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This article in AJ

  1. Vol. 78 No. 6, p. 979-985
     
    Received: Feb 27, 1985
    Published: Nov, 1986


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doi:10.2134/agronj1986.00021962007800060010x

Yield and Regrowth Characteristics of Alfalfa Grazed with Sheep. II. Summer Grazing1

  1. V. G. Allen,
  2. L. A. Hamilton,
  3. D. D. Wolf,
  4. J. P. Fontenot,
  5. T. H. Terrill and
  6. D. R. Notter2

Abstract

Abstract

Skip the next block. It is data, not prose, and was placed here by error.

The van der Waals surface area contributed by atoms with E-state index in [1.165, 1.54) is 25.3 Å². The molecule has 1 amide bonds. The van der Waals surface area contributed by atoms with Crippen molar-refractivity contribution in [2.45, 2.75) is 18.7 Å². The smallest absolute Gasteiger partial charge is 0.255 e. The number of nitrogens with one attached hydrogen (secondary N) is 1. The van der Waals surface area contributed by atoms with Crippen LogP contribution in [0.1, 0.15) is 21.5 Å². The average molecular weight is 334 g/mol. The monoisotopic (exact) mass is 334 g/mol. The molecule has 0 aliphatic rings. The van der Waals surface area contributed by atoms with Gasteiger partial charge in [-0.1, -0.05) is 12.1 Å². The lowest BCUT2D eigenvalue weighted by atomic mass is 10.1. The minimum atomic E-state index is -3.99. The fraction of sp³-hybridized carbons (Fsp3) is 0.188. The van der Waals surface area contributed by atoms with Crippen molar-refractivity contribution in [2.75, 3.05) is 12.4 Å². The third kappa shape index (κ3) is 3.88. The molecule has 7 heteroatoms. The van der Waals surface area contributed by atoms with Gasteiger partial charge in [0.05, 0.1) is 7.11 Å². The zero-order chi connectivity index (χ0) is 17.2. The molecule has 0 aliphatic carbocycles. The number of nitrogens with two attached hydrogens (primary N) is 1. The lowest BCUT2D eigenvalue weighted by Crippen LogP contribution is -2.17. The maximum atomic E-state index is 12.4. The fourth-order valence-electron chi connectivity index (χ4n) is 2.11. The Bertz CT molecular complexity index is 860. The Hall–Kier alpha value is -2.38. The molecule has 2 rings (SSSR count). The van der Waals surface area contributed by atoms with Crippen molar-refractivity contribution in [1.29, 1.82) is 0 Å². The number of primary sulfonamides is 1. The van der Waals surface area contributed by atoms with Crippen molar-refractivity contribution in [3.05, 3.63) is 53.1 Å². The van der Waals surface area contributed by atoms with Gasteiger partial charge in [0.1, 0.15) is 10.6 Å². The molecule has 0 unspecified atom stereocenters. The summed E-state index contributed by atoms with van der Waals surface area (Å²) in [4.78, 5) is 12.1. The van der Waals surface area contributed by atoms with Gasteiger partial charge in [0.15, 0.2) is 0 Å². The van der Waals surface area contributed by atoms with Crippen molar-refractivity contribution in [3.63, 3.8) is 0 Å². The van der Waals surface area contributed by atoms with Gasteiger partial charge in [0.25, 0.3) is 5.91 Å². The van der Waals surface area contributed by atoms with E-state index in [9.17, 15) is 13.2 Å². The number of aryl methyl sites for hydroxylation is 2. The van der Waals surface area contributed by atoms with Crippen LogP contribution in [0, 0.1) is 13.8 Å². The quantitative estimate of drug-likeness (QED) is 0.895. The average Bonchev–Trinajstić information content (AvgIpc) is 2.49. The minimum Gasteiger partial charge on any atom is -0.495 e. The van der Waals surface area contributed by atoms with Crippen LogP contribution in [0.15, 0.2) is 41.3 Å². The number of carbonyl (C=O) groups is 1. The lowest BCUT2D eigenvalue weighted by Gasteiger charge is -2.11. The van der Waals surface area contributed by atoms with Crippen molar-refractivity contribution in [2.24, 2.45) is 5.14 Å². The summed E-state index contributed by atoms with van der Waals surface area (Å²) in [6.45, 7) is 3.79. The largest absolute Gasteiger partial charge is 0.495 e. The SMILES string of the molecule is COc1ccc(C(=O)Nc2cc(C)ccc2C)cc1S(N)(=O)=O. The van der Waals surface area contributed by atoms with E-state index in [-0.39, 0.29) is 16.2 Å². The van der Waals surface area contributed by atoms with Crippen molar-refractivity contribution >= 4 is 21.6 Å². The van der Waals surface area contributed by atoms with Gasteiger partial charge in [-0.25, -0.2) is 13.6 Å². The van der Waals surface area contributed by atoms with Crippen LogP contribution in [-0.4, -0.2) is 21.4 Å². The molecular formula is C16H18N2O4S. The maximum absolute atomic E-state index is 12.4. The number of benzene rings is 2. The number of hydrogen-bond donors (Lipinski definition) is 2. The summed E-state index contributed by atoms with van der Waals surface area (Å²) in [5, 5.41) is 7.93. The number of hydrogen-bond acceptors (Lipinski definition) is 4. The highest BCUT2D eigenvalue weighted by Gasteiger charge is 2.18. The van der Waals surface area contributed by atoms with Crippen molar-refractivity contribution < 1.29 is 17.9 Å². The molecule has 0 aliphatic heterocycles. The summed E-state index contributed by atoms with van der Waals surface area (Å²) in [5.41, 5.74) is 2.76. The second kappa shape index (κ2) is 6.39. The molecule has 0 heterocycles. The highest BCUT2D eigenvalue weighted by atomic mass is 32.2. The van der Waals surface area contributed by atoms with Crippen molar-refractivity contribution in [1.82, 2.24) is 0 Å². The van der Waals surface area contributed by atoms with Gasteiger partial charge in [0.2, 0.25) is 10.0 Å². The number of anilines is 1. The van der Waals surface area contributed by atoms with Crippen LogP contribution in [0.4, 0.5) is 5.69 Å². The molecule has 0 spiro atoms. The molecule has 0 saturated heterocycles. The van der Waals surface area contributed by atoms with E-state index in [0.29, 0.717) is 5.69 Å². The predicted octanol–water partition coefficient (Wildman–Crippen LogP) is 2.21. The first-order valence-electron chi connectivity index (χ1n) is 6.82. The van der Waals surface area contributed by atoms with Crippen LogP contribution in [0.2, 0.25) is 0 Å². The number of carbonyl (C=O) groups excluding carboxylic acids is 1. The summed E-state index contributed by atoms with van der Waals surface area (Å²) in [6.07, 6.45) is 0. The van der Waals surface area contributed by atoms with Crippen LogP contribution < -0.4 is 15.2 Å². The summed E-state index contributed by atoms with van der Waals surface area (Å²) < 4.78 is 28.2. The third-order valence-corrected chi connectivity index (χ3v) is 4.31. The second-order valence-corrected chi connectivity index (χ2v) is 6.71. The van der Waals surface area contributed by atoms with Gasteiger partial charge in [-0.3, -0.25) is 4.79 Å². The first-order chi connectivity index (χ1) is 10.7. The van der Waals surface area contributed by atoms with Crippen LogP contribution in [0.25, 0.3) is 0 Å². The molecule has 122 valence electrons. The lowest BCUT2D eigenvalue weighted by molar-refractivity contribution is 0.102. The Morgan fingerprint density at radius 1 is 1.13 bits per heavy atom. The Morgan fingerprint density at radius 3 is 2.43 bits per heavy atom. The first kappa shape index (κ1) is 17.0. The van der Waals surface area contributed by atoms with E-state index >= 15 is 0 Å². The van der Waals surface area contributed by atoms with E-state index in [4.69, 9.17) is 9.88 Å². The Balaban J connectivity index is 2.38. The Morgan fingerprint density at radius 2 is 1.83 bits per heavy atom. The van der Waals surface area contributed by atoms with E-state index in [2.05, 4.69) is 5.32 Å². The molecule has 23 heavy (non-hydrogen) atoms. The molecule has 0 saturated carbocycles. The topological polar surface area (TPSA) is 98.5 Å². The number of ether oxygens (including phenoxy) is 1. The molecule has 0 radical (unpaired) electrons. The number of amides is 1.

Grazing alfalfa (Medicago sativa L.) in summer would provide high quality forage during periods of low rainfall when other forages are in short supply. ‘Arc’ alfalfa, grown on fine-loamy, mixed, mesic Fluventic Dystrochrept at Blacksburg, VA, was grazed by sheep following two hay cuts in 1982 and 1983 with six treatments: (i) no grazing with hay being cut at 1/10 bloom; (ii), (iii), and (iv) grazing began approximately 14 days after second hay cut and continued for 2, 4, and 6 weeks, respectively; (v) grazing began at early bud stage and continued for 10 days in 1982 and 7 days in 1983; and (vi) grazing began at early bloom and continued for 7 days. Following grazing, hay was cut on each treatment if regrowth reached 1/10 bloom stage before killing frost. No grazing was imposed in 1984 and hay was harvested three times from plots from all six treatments. Forage remaining after grazing for 2, 4, or 6 weeks was higher in percent leaf, in vitro dry matter digestibility, crude protein, Ca, Mg, and P concentration, and was lower in cell wall constituents than after grazing at early bud or bloom. Grazing for 4 and 6 weeks precluded fall hay harvest and increased weeds. Alfalfa yield in 1984 was reduced by grazing except grazing at early bloom. Yield was 8.5, 7.3, 7.1, 6.7, 7.3, and 8.7 Mg ha−1 for the six treatments, respectively. Weed encroachment generally increased with increased grazing duration (GD). Grazing could decrease productivity, especially as GD is lengthened, but may be less detrimental than previously supposed.

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